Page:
Tuesday, June 12, 2012

Editing styles

A few weeks ago my husband stopped at Home Depot on the way home from our son's baseball game to get a weed burner. We've been having a huge weed problem in our backyard since I am usually the weed-puller, and I've been a little out of commission for the past nine months or so, and as a result, our backyard was starting to look like a desert jungle (trust me, they exist).

This is how my husband takes care of weeds:



Fast, all-encompassing, rip-the-bandaid off style. Since our garden is dead (thank you, desert rats) burning everything works for us.

We don't have a picture of how I take care of weeds because I do it the normal, non-Tim-the-tool-man Taylor way. Pulling each and every weed up by its root, slow but efficient. Precise.

I'm just getting ready to edit the first draft of my  current wip and I've been thinking about my editing style. I edit the same way I weed. Bit by bit, day by day over several weeks. I like to take my time with my editing, seriously thinking about every sentence. It blows my mind when people can edit their entire book in just a day or two. It takes me weeks to finish editing--longer if I'm doing major rewrites.

But just like my husband and the weeds, both ways get the job done--only he's watching the game in the air conditioned house after about fifteen minutes, while I'm out in the heat for hours. But at least the ground isn't charred when I finish.

What's your editing style?

7 comments:

  1. I love the analogy. I'm a combination of both. I always do a "read through" after I finish writing, looking for basic errors, spending some time here and there, but mostly reading fairly quickly. But over the course of months, I do several of these types of edit. Major overhauls in some places during one pass, and in other places the next pass. Makes me wonder what my garden would look like if I did the same with weeds. (I'm like you there, although sometimes I get the shovel out if I need. :])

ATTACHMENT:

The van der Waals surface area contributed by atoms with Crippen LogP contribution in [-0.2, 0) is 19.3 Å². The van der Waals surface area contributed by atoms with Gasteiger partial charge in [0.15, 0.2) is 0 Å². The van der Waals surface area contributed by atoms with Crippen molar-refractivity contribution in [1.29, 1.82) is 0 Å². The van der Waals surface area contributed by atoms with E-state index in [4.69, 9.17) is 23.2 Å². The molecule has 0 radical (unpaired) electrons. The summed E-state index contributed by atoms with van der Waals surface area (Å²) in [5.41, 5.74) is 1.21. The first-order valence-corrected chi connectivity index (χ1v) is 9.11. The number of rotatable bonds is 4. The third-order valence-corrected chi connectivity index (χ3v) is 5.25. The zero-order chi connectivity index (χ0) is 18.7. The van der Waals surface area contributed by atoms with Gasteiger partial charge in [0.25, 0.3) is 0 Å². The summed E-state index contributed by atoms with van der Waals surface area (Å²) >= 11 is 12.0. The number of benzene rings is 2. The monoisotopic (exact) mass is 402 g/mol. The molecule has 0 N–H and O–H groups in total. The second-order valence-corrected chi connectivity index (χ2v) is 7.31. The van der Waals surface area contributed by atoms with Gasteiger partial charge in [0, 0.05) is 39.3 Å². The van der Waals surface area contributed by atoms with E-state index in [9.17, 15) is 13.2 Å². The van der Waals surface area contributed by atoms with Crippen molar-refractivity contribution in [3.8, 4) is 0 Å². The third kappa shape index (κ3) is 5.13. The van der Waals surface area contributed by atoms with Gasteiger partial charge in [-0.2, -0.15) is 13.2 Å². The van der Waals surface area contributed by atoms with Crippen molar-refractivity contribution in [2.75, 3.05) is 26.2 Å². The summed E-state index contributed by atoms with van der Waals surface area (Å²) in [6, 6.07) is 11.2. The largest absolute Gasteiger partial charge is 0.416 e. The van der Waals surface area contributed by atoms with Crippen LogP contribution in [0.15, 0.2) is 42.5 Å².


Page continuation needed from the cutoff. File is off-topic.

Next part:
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  2. I'm a weed puller, too. My KISA, a weed-burner. As for editing, I do word searches based on an editing article by Tamara Lynn Kraft titled 'Words Writers Should Delete'. It really opened my eyes to some of my favorite phrases and tightened up my writing. Good luck on editing your WIP. Can't wait to read it when it comes out.

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  3. Reading out loud helps get the flow, catch redundant words, and work out the awkward phrases. Like Peggy, I use the lists of words to eliminate, and make sure the five senses are utilized, Best wishes on your WIP!

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  4. Since my first project was my learning project (and I'm still learning) I don't know that I have a set system yet. I hope to one day. Right now I think I tend to do what you do.

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  5. I'm a weed-by-weed person, except I tend to plant more as I go along, and then I have to come back with the burner. More than once I've had to go straight for the Round-up TOTAL DEATH. Tends to shock the soil, that. Takes a lot time and . . . fertilizer . . . to recover before anything grows.

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  6. I had no idea there was such a thing as a weed burner. We've used a propane torch before.

    On the editing, I'm a lot like you. I edit slowly and painfully. I probably edit too much. I go back and edit earlier chapters before I've written the ending. It helps me straighten out the plot.

    Good luck with your WIP. I'm finishing mine too. It's so much fun to write the endings.

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  7. I used to edit the same way until a friend pushed me to finish. I got a got a few beta readers on board, printed off some proofs for them too look over, then went at it just like your husband did with the weeds. It was exhilarating! I don;t think I can go back now. Not after I finished in a little over a month's time (including re-writes) My family's glad to have me back, but I'm sooo glad I did it :)

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